In critique, there were certain lapses in logic that drove threw me out of the book. Now I know this book deals with the supernatural, but the world still has to follow the rules it sets. Let’s just say when if a ghost is holding something corporeal....you shouldn’t be able to pass through it like you could the ghost. (I don’t want to sound petty but that’s just one example.)
There was also some dialogue that distracted me, such as your average guy suddenly talking about “a pinch in the fabric of space and time.”
I really don’t want to sound too critical of a book that was so much fun to read and very entertaining. I was just frustrated because it could’ve been so much better and the ending and explanations and the story itself felt half-baked to me. There was nice twist of sorts but the book still left me curiously unaffected. Still, I would like to read something else by this author because she has good writing chops.
The action starts pretty quickly with quarreling newlyweds Titus and Melanie Bell, headed into the Okefenokee for a camping honeymoon Melanie never agreed to. Of course, they get lost (they always get lost) and find the bridge, take the bridge and then, bam! Melanie is missing and Titus, for reasons which are never explained, is not. Titus is a fairly tragic figure in this story as Priest does very little to make him likable or laudable in any way. He wants to find his wife, but there's nothing really heroic about him. Thankfully, he's not the hero of our story.
In fact, if you define protagonist by how much time you spend with a character, that would be Cameron, the ward of the real heroes of the tale, septugenarian spinsters Daisy and Claire, who apparently killed the monster thirteen years earlier, just not enough to prevent it's ghost from somehow coming back to keep killing folks. As a protagonist, Cameron is fairly ineffectual. He's somehow in the only teenager in his small town, hopelessly in love with Jessie, the much-older local bartender, who has secrets that wind up making her a much less sympathetic character than she originally seems. Cameron is the audience's eyes into this story and when the time comes for explanations, he's the one they're given to, but he's a largely passive hero for the large amount of the word count that gets devoted to him. Cameron was somehow mysteriously delivered to Daisy and Claire's doorstep years earlier and briefly, you think his story might become part of the overall mystery of the piece, but no, not really. Cameron just reacts to the various reveals of the story and becomes involved in the third act climax, only once he's discovered how badly he's screwed up everything else.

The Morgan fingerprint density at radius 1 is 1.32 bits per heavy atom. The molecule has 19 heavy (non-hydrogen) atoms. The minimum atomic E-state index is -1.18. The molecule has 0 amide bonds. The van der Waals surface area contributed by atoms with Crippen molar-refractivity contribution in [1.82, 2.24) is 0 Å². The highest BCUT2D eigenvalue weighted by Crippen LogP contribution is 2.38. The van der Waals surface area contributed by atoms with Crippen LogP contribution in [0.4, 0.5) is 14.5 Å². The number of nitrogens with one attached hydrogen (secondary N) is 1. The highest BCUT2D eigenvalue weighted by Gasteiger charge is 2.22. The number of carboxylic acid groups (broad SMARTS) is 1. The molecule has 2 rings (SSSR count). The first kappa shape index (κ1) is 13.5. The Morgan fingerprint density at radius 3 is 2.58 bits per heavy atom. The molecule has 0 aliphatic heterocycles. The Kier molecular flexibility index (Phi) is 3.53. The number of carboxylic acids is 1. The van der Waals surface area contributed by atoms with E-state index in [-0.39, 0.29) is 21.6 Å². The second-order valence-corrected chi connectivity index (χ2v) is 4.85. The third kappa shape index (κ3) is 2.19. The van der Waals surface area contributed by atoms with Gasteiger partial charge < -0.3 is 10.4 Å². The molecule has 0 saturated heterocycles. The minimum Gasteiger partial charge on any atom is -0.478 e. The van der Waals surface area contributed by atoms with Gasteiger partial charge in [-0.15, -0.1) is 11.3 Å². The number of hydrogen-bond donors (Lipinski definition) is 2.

Which leaves Daisy and Claire, who, as they themselves say on several occasions are "too old" to be saving the world, who thought they took care of this problem when they were thirteen years younger and slightly better equipped. Their work-around to the problems of their age and lack of stamina and mobility is one of the more truly original ideas in the story, but if you're not comfortable with the book's casual, matter-of-fact treatment of ghosts and the supernatural in every day life, this idea may seem a bit too "deus ex machina" for you and fall flat.
I liked this book, but I didn't love it. Too many things got set up and never delivered, Cameron is a character who never really got an arc or a chance to shine and Daisy and Claire seemed like they would have been more interesting if Priest had chosen to tell the story of their first encounter with the creature as opposed to this one. Supporting characters like Titus and Dave have beats that get teased, but never developed and Jessie, dear sweet Jessie, never gets the explanation for her actions that we deserve and as for what happens to her at the end, to quote the words of Deadpool himself, "That's just lazy writing."
I really wasn't trying to write a negative review when I started this, I swear. There's some really good stuff in The Toll and Priest, is without a doubt a talented writer. It's just that somewhere in all this, was a much better story and a much better book. I wish she'd written it.